Big box debate continues in Eagle |

Big box debate continues in Eagle

Kathy Heicher
David L'Heureux/Special to the DailyAn elk herd beds down on property east of Eagle targeted for the Red Mountain Ranch development, a residential and commercial project that could include a 'big box' department store.

EAGLE – While a consultant talked economic facts, a doubting audience talked community character one night last week when the town of Eagle continued its review of the proposed Red Mountain Ranch development.Eagle Mayor John Stavney told the audience of more than 50 citizens that discussion of economic-related issues will continue at the Town Board’s next meeting, March 22. Review of various aspects of the project is expected to continue through April.Andy Knudtsen, a consultant with the Denver-based Economic and Planning Systems, presented an updated market and fiscal analysis for the Red Mountain Ranch project, which could include home and a big box department store. A group of developers headed by local businessman Merv Lapin is proposing a mixed-use project on 442 acres of land, immediately east of the current town boundary. A key component of the development would be up to 450,000 square feet of commercial space in a meadow, located between Interstate 70 and Highway 6. That amount of space is enough to accommodate big-box-store-type retail development.The Town Board had requested the updated study, noting that there has been extensive big-box development in Avon and Glenwood Springs since Lapin started marshaling his project through the review process several years ago.Spending money elsewhere

Knudtsen’s study addressed issues including market demand, net fiscal impact (including the cost of infrastructure improvements, such as a new I-70 interchange) and economic impacts on existing businesses in downtown Eagle.The study also examined numerous, commercial options, ranging from smaller-scale, commercial development and traditional malls, to big-box-dominated scenarios. Revenue and expense projections showed the town’s potential economic status through the year 2020.Knudtsen said market demand and total personal income figures could support an additional 300,000 square feet of new retail development. While national retailers are highly interested in the Eagle County market, he said, trade areas are difficult to identify because retailers define their trade areas differently. “The market is there … which poses the question, what does the town of Eagle want to look like?” said Knudtsen. He said large, anchor stores tend to draw in more commercial development, and generate revenues that the town can use to keep other shopping districts healthy.The consultant also said existing shopping patterns indicate that downvalley residents are spending a lot of their shopping money in Denver, Grand Junction, Avon and Glenwood Springs.Knudtsen’s financial projects suggested the town would see a $12 million general-fund surplus and a $6 million capital-fund surplus in 2020 with the development of the first two phases of Red Mountain Ranch. Without the Red Mountain Ranch project, his projections showed, there would be under-funding by $2.6 million in the general fund and $9.2 million in the capital fund by 2020.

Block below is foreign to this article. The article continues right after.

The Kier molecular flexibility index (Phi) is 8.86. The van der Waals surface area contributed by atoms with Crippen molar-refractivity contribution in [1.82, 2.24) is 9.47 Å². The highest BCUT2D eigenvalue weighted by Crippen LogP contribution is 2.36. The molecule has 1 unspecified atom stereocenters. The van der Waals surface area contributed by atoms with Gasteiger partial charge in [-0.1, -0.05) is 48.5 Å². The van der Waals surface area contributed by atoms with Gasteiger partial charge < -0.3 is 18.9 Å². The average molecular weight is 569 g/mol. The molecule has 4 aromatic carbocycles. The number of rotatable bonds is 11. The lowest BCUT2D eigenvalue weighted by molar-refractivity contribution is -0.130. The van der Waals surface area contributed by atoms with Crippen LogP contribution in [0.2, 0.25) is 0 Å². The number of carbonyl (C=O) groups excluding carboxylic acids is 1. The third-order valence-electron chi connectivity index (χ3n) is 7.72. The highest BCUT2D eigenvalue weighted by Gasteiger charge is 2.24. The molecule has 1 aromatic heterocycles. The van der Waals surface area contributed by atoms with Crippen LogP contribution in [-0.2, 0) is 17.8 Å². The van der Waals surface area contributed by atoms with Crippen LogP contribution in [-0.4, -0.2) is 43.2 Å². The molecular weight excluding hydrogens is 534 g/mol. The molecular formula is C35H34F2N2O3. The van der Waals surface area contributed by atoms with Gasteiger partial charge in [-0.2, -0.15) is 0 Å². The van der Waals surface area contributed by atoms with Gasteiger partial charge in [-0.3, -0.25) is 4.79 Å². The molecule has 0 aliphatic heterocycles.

Concerned citizensAudience members, generally indicating opposition to a big-box-type development in Eagle, continually interrupted Knudtsen’s presentation with questions and comments.”It’s scary. It sounds like it could really boom out of control if we allow it to come,” said Eagle resident Stephanie Samuelson.Cici Franklin, owner of the Kidtopia toy store in downtown Eagle, said her sales dropped drastically once the Super Wal-Mart in Avon opened.”I chose to be in Eagle. It is a great town. I like it the way it is,” said Franklin. “I would rather see elk or cattle grazing there.”Jan Rosenthal-Townsend, the owner of the Alpine Ambiance boutique in downtown Eagle, spoke of the need to keep Eagle’s historic downtown healthy.

“People are moving here for a reason. Is it because of quality shopping at big-box stores or quality of life?” she asked.Several audience members pressed Lapin for an answer on specifically which big-box retailer is interested in coming to Eagle. Lapin said that is a question he cannot answer at this time. Large retailers are generally reluctant to commit to a community until the appropriate zoning is in place.”We don’t even know if the project will have a big box,” said Lapin. He said the national retailers he has been talking to include Target, Costco, Best Buy, Borders, Sam’s and Kohl’s. Lapin also noted that if big-box retailer’s don’t come to Eagle, they probably will end up in Wolcott or Gypsum.”They will still have the same effect on smaller businesses,” he said.Ed Oyler, who grew up in Eagle and owns the BP gas station on Eagle’s I-70 spur road, said the big box will harm small stores.”I can’t see any good coming from big boxes, other than lots of little stores going out of business,” said Oyler, “Let’s dare to be different. Leave the boxes in Avon.”Vail, Colorado

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